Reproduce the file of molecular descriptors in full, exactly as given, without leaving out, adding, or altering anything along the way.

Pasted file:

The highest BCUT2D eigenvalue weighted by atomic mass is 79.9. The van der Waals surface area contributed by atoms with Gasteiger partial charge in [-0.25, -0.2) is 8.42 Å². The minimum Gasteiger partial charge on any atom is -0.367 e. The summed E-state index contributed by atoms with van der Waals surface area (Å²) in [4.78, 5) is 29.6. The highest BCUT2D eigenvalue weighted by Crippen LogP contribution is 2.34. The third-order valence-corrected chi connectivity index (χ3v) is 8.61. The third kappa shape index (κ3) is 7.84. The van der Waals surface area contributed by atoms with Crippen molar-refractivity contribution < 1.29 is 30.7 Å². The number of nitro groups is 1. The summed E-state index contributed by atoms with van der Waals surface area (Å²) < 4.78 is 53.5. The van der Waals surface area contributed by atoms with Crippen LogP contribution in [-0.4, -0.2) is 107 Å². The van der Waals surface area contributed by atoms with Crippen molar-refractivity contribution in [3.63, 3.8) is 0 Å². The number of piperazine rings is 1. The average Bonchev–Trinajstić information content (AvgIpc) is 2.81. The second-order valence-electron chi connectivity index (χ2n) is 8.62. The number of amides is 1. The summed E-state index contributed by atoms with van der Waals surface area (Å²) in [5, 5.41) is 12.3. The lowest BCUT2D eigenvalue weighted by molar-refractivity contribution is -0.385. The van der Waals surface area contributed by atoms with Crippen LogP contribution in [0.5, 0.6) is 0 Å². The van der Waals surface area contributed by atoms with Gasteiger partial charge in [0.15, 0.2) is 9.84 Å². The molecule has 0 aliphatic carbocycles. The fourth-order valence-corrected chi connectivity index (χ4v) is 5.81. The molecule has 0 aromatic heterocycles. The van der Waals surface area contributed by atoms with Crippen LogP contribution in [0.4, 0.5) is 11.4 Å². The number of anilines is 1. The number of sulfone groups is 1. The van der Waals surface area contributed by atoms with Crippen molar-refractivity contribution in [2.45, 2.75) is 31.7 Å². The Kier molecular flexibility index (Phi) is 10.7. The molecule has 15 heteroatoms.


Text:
The highest BCUT2D eigenvalue weighted by atomic mass is 79.9. The van der Waals surface area contributed by atoms with Gasteiger partial charge in [-0.25, -0.2) is 8.42 Å². The minimum Gasteiger partial charge on any atom is -0.367 e. The summed E-state index contributed by atoms with van der Waals surface area (Å²) in [4.78, 5) is 29.6. The highest BCUT2D eigenvalue weighted by Crippen LogP contribution is 2.34. The third-order valence-corrected chi connectivity index (χ3v) is 8.61. The third kappa shape index (κ3) is 7.84. The van der Waals surface area contributed by atoms with Crippen molar-refractivity contribution < 1.29 is 30.7 Å². The number of nitro groups is 1. The summed E-state index contributed by atoms with van der Waals surface area (Å²) < 4.78 is 53.5. The van der Waals surface area contributed by atoms with Crippen LogP contribution in [-0.4, -0.2) is 107 Å². The van der Waals surface area contributed by atoms with Crippen molar-refractivity contribution in [3.63, 3.8) is 0 Å². The number of piperazine rings is 1. The average Bonchev–Trinajstić information content (AvgIpc) is 2.81. The second-order valence-electron chi connectivity index (χ2n) is 8.62. The number of amides is 1. The summed E-state index contributed by atoms with van der Waals surface area (Å²) in [5, 5.41) is 12.3. The lowest BCUT2D eigenvalue weighted by molar-refractivity contribution is -0.385. The van der Waals surface area contributed by atoms with Crippen LogP contribution in [0.5, 0.6) is 0 Å². The van der Waals surface area contributed by atoms with Gasteiger partial charge in [0.15, 0.2) is 9.84 Å². The molecule has 0 aliphatic carbocycles. The fourth-order valence-corrected chi connectivity index (χ4v) is 5.81. The molecule has 0 aromatic heterocycles. The van der Waals surface area contributed by atoms with Crippen LogP contribution in [0.4, 0.5) is 11.4 Å². The number of anilines is 1. The number of sulfone groups is 1. The van der Waals surface area contributed by atoms with Crippen molar-refractivity contribution in [2.45, 2.75) is 31.7 Å². The Kier molecular flexibility index (Phi) is 10.7. The molecule has 15 heteroatoms.